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Critical Analysis of "shiloh" by Bobbie Ann Mason

Autor:   •  June 30, 2012  •  Case Study  •  1,036 Words (5 Pages)  •  3,708 Views

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Shiloh is a short story about a married couple living in Kentucky, who struggle both in their marriage and with themselves, and later learn that they have nothing left in common. The story is told from the point of view of the husband, Leroy Moffitt, who's a recently disabled truck driver that was injured in a trucking accident. Leroy, now unemployed, and stays at home while his wife, Norma Jean, works at the local drug store selling makeup. The couple, both thirty-four years old, have been married since the young age of eighteen as a result of an unplanned pregnancy. One of the main conflicts that the characters had that ultimately led to the demise of their marriage was their inadvertent role reversals.

Leroy, a sort of lovable loser, loses his identity when he is no longer the breadwinner in the house. Although he is well enough to start working again, he's still shaken up by his accident and doesn't want to go back to being a truck driver. Leroy can't tell what his wife feels for him, while she is "often startled" to see him at home, as well as being "disappointed" by the fact that he is. Norma Jean tries to encourage him to try a new career path, but he isn't interested in giving it a shot. The implication here is that she wants Leroy to be the typical male provider, which is something that he seemingly lacks the ability to be. Leroy sinks very comfortably into the bored housewife role, and even starts to occupy himself with craft kits and sewing needlepoint-hobbies that are stereotypically feminine.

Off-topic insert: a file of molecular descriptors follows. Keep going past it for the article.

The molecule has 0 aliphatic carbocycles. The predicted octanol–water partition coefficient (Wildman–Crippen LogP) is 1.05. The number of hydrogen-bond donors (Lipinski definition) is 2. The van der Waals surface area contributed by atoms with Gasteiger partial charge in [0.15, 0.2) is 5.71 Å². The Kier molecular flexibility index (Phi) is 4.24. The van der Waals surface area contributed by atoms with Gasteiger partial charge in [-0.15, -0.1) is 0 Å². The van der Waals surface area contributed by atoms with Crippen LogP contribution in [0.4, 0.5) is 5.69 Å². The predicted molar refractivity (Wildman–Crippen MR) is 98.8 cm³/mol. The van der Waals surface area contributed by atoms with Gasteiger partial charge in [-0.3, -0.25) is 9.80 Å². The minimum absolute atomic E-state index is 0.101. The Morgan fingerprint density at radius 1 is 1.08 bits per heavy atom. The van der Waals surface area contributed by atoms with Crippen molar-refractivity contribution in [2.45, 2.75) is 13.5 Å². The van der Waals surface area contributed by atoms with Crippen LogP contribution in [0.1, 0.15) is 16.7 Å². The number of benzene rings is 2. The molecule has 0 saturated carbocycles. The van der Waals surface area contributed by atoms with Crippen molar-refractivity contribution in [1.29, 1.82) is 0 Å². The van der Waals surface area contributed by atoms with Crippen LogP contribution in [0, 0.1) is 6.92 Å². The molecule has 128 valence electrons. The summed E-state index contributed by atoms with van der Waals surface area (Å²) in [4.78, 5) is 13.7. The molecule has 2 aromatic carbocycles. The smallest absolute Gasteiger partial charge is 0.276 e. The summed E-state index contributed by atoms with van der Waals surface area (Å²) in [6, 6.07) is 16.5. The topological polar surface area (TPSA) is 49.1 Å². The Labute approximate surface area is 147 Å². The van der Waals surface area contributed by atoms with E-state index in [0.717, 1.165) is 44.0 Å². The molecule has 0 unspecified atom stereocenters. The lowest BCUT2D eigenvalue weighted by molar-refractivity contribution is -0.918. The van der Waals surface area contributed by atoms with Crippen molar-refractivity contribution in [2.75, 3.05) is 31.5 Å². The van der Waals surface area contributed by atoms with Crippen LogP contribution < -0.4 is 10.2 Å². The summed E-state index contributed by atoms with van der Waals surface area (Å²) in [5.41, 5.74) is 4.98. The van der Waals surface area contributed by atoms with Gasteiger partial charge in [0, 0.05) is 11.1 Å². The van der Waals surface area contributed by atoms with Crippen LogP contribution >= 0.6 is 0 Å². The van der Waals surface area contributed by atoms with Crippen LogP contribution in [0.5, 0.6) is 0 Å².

Norma Jean, now the sole breadwinner, becomes emboldened by this and also engages in unconventional behavior. Norma's new obsession with weightlifting, generally a masculine sport associated with strength and power, signifies the shift of power in their marriage. Leroy is well aware that he is losing his dominance. These feelings are depicted when one evening Norma Jean mentions that his name, Leroy, means "king". Leroy jokes uncomfortably and asks her: Am I still king around here? Instead of answering his question, she gives him the description of her name; Norma comes from the word Normans, who were invaders. Ironically enough, Norma Jean has invaded Leroy's position as king in their household.

Even the emotions typically associated as male and female are switched with Norma Jean being the cold, unresponsive one in the relationship. The author's inconspicuous indication of this can also be perceived in the beginning of the story when Norma Jean asks Leroy to feel her arms muscles. She mentions that her left arm (the one closer to her heart) is weaker than the right, which may imply that her capacity for loving him is weak. Leroy, on the other hand, adores his wife and is a helpless romantic who daydreams about building a log cabin for him and her to live in. Leroy naively believes that in building a home for Norma Jean and going back to a simpler


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